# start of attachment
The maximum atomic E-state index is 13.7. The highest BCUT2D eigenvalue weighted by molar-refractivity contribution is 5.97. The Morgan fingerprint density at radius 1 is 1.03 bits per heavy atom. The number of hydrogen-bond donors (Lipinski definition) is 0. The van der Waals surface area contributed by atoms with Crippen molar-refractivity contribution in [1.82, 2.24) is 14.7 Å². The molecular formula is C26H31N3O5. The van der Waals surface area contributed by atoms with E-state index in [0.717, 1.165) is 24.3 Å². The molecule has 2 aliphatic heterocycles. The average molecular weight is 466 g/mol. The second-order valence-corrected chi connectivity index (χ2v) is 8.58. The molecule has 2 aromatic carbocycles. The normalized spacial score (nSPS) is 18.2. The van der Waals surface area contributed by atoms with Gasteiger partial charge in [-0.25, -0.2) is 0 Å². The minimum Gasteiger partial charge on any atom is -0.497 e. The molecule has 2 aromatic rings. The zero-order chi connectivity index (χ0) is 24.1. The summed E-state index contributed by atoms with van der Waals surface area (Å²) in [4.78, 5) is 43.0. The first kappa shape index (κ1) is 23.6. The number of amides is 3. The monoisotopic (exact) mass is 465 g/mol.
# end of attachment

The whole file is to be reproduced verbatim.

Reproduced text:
The maximum atomic E-state index is 13.7. The highest BCUT2D eigenvalue weighted by molar-refractivity contribution is 5.97. The Morgan fingerprint density at radius 1 is 1.03 bits per heavy atom. The number of hydrogen-bond donors (Lipinski definition) is 0. The van der Waals surface area contributed by atoms with Crippen molar-refractivity contribution in [1.82, 2.24) is 14.7 Å². The molecular formula is C26H31N3O5. The van der Waals surface area contributed by atoms with E-state index in [0.717, 1.165) is 24.3 Å². The molecule has 2 aliphatic heterocycles. The average molecular weight is 466 g/mol. The second-order valence-corrected chi connectivity index (χ2v) is 8.58. The molecule has 2 aromatic carbocycles. The normalized spacial score (nSPS) is 18.2. The van der Waals surface area contributed by atoms with Gasteiger partial charge in [-0.25, -0.2) is 0 Å². The minimum Gasteiger partial charge on any atom is -0.497 e. The molecule has 2 aromatic rings. The zero-order chi connectivity index (χ0) is 24.1. The summed E-state index contributed by atoms with van der Waals surface area (Å²) in [4.78, 5) is 43.0. The first kappa shape index (κ1) is 23.6. The number of amides is 3. The monoisotopic (exact) mass is 465 g/mol.